Pending a more thorough search through subsequent newspapers, we’ll leave the story right there. My guess is our intrepid Sutton prospector was not successful.

Sutton’s Hot Air Explorer
Sutton's Intrepid Explorer

We’ve mentioned Walter Wellman before. He started a weekly newspaper in Sutton when he was 14 and later worked for newspapers in Cincinnati and Chicago but his first interest was flying. Wellman believed that the future of air travel was the hot air balloon.

Kiddo, aka Trent
He aspired to be the first man to the North Pole traveling there in a hot air balloon of course. Wellman purchased his airship the America from a French company. He made unsuccessful attempts in 1907 and 1909 then lost interest upon hearing of Cook’s claim to have reached the pole. In 1910 he tried a trans-Atlantic flight in the America. This attempt led to his crew making the first aerial radio distress call. The Royal Mail steamship Trent rescued Wellman, his crew and their mascot cat “Kiddo” who was renamed “Trent” in honor of the rescue ship.

The story of Sutton’s Hot Air Explorer is on the historical society blog at

“Kiddo” the cat has his own web site at where is told the story linking Sutton with the historic first air-to-ground radio transmission and where you can discover that profound and memorable text.

The Sutton Cartoonist

Herbert Johnson, cartoonist/artist
Our next fellow in this series is the political cartoonist Herbert Johnson. He was born in Sutton in 1878 to an Iowa couple, J. W. and Mary Johnson. J. W. listed himself as a 29-year old “Broker” on the 1880 Sutton census.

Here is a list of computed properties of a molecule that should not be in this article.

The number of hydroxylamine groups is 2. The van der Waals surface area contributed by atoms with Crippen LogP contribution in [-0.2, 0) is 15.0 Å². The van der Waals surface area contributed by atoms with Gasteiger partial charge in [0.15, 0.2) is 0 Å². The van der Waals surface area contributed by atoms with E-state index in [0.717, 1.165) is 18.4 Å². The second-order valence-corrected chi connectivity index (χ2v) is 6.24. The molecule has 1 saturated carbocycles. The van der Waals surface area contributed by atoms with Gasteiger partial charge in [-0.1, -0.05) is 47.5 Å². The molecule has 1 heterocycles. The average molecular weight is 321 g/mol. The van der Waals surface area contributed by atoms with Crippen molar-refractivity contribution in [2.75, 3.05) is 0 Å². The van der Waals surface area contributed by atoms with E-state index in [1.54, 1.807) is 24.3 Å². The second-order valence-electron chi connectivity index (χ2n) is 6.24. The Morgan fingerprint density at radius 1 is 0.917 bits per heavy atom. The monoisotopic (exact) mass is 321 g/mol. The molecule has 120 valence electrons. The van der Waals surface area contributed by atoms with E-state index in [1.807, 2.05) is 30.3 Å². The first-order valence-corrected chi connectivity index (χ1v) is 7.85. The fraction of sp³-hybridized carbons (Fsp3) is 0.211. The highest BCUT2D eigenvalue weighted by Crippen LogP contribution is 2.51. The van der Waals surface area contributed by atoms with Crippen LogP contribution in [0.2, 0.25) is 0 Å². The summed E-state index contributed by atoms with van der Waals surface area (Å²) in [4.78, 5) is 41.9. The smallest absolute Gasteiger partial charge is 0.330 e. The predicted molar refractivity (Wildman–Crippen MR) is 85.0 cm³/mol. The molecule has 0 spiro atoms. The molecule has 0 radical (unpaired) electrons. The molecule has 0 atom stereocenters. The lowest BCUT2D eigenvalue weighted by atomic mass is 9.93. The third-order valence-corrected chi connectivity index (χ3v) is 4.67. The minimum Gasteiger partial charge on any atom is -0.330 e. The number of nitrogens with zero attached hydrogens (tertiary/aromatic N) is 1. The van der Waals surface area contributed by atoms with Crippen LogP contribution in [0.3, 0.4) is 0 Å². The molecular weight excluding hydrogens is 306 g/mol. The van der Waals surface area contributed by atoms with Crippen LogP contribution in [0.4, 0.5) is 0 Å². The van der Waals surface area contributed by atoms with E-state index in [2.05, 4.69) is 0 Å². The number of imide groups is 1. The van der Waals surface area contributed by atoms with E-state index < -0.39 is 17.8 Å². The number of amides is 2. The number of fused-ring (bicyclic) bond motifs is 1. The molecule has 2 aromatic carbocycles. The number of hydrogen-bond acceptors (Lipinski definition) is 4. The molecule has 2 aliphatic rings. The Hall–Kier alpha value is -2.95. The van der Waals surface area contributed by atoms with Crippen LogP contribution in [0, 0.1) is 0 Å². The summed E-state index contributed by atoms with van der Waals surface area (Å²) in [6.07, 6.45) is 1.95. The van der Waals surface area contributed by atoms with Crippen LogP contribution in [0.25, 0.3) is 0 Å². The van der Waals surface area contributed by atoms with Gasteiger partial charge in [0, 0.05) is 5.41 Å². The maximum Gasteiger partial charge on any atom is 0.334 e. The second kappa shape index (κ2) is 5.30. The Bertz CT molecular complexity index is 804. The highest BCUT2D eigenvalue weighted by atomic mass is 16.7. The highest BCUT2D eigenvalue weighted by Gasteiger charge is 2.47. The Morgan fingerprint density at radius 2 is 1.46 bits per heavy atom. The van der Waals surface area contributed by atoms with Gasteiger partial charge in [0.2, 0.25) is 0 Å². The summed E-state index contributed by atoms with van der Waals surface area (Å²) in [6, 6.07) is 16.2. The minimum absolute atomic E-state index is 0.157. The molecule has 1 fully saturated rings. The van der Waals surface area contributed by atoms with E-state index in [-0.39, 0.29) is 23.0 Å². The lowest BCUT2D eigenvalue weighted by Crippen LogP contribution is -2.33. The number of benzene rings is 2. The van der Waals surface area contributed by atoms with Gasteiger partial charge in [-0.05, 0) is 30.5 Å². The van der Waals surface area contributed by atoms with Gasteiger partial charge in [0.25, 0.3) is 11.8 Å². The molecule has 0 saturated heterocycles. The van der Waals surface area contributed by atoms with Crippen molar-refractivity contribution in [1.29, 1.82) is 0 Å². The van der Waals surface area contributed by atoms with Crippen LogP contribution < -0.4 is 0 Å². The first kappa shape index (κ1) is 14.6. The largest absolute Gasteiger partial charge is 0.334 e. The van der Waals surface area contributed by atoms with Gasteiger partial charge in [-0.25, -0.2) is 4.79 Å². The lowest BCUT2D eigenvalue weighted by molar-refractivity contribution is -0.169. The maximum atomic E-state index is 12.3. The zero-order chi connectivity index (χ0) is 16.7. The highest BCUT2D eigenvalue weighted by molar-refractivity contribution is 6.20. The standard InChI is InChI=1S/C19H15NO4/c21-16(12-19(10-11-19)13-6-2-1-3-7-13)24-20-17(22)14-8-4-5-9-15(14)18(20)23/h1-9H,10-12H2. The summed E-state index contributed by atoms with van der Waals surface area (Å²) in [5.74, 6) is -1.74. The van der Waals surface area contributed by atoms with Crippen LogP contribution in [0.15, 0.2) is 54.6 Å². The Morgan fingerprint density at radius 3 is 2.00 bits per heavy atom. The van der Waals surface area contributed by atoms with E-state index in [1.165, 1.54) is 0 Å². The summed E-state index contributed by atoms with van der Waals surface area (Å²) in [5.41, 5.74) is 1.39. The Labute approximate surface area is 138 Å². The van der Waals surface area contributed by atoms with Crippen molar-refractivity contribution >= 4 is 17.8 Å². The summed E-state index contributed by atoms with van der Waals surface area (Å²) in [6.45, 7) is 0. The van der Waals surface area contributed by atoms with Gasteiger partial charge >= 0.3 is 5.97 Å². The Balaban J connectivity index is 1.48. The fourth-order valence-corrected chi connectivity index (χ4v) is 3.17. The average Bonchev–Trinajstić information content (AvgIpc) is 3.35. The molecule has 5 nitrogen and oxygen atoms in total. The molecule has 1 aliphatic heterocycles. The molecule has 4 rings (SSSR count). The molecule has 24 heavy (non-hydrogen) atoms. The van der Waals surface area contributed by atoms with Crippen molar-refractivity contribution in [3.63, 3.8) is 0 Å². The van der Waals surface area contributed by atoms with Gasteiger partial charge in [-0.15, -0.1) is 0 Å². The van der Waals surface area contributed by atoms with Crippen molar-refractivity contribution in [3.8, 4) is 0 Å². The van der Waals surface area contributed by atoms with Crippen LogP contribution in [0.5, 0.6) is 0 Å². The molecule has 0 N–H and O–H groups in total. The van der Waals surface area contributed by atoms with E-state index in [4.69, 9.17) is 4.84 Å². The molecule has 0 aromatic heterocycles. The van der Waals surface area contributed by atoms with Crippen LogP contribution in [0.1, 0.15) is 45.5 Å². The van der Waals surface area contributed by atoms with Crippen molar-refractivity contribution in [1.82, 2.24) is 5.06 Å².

Herbert attended the University of Nebraska where his cartoons appeared in the Daily Nebraskan, the Cornhusker annual and the Arrow-Head, a student publication. He then headed east and into the journalism business. Johnson’s political cartoons and magazine covers were published for twenty-four years in the Saturday Evening Post and the Country Gentleman magazines and were characterized as “like raisins in a cake, or sand in the spinach.”

Sutton’s Big-Time Merchant

Our last story comes from The Sutton Register of March 18, 1937. This item noted the 50th anniversary of the business of William Gold, founder of Lincoln’s major downtown department store, Gold & Co. Gold’s dominated downtown Lincoln retail until 1964 when it was acquired by J. L. Brandeis of Omaha which also later disappeared.

“But what does this have to do with Sutton,” you ask impatiently. Charles Brown of the Register described the half page ads in his father’s newspapers of the mid-1880’s in which William, then called “Billy” Gold advertised merchandise in his “Gold’s Store” in downtown Sutton before heading to Lincoln to do business. Didja know that? I didn’t.

This Article first appeared in the April,2012 issue of Sutton Life Magazine. For more information about this local Sutton publication contact Jarod Griess at or at 402-773-4203.